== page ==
Every poll you read tells us that public trust in elected officials is lower than a snake’s belly.
This should surprise no one. Politicians telling us they want to do what’s best for “the people” while being influenced by unlimited amounts of money from donors largely anonymous to the rest of us insults the intelligence of anyone paying attention.
Whether the checks are written by mining companies, public-employee unions, hospital groups, big business, big labor, environmentalists or whomever, the political process is poisoned to unprecedented levels by this obscene buying and selling of influence.
Although his effort may be largely symbolic even if it succeeds, state Rep. Dana Wachs, D-Eau Claire, is trying again to get bipartisan support for a bill that would prohibit lawmakers from becoming lobbyists for at least a year after leaving office. The “Revolving Door” bill, as Wachs called it in a press release, didn’t receive a hearing when he introduced it two years ago.
He hopes this time will be different. He reports 29 co-sponsors, including 11 Republicans. The bad news is there are 132 members of the state Legislature, and Senate Majority Leader Scott Fitzgerald is the brother of a former Assembly speaker who became a lobbyist two whole days after leaving office in January 2013.
In fact, Jeff Fitzgerald is one of three former Assembly speakers who were or are lobbyists for voucher school backers who successfully got the cap loosened — it will be eliminated entirely in 10 years — on tax-supported vouchers to help pull students and money from public schools. Scott Jensen and John Gard are the other two ex-speakers who turned lobbyists and were involved in pushing voucher legislation. Jim Bender, a former legislative staffer for Jeff Fitzgerald, is president of School Choice Wisconsin.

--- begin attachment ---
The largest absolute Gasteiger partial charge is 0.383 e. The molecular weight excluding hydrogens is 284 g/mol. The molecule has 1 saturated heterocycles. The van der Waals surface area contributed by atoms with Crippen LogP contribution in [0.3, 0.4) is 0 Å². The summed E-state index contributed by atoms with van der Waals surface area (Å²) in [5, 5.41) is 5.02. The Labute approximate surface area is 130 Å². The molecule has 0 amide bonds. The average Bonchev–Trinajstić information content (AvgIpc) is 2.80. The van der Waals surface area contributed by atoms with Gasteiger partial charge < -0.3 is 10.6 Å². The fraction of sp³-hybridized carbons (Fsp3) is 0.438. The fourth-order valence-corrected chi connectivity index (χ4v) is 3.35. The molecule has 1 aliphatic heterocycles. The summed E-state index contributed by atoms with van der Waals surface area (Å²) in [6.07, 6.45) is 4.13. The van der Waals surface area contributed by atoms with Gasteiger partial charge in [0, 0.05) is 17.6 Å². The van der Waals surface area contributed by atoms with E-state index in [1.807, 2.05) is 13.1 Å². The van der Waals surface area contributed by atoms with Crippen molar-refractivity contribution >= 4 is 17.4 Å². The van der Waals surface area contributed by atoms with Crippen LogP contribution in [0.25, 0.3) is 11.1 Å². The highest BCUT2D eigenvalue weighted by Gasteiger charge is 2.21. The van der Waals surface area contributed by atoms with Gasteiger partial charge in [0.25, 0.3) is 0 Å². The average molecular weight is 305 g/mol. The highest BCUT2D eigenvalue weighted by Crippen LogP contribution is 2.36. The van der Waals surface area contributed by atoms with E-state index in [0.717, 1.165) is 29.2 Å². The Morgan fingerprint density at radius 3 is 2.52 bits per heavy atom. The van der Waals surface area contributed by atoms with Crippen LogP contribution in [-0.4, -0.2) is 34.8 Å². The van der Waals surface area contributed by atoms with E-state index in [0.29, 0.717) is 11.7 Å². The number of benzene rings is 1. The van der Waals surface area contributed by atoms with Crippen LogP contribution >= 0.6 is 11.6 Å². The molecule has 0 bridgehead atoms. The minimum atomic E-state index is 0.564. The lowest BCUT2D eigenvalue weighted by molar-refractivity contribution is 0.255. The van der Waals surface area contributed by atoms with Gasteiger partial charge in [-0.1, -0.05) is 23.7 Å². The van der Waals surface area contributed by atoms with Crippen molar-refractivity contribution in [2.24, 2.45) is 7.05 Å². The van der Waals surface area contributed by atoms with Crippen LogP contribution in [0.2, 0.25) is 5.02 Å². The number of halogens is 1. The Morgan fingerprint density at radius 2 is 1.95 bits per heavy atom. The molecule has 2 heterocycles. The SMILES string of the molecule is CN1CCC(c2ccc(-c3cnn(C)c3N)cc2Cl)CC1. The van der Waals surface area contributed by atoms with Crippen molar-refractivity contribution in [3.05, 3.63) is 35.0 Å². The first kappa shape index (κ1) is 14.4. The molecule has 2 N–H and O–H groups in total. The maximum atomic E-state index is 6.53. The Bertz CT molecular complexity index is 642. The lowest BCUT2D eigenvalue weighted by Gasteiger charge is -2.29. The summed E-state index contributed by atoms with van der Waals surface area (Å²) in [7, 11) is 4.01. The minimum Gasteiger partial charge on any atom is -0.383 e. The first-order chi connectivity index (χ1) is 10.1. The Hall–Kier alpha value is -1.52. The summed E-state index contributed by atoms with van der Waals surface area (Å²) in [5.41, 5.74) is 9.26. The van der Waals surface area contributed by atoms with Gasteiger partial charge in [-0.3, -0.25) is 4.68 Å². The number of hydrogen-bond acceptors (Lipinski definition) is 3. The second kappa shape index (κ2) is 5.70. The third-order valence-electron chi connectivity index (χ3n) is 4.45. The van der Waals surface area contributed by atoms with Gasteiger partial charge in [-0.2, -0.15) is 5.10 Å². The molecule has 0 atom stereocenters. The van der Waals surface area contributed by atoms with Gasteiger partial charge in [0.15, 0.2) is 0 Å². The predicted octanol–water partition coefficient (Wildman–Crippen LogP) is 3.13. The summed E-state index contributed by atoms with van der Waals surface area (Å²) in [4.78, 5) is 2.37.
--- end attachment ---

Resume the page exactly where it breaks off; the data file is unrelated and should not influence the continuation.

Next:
The National Conference of State Legislatures reported that as of 2013, more than 30 states have a waiting period — usually a year or two — before ex-lawmakers can become lobbyists. Wisconsin should join that group to at least buffer the possibility (probability?) of lawmakers cutting deals with legislative colleagues within days of — or even before — leaving office and setting up their lobbying businesses.
If you’ve followed the Legislature in recent years, you know the prospects for a bill introduced by a Democrat such as Wachs weaving its way through both Republican-controlled chambers and getting signed by GOP Gov. Scott Walker are about as likely as Minnesota Vikings running back Adrian Peterson being honored by the national PTA as its Father of the Year.
But Republicans should sign on if for no other reason than it’s good public relations. With a recent Pew Research Center national poll showing 19 percent public confidence in government’s ability to do the right thing, this modest “time out” between legislating and lobbying your former colleagues would send a signal that leaving the Capitol one day and setting up shop across the street the next looking for favors doesn’t smell right.
— Don Huebscher, editor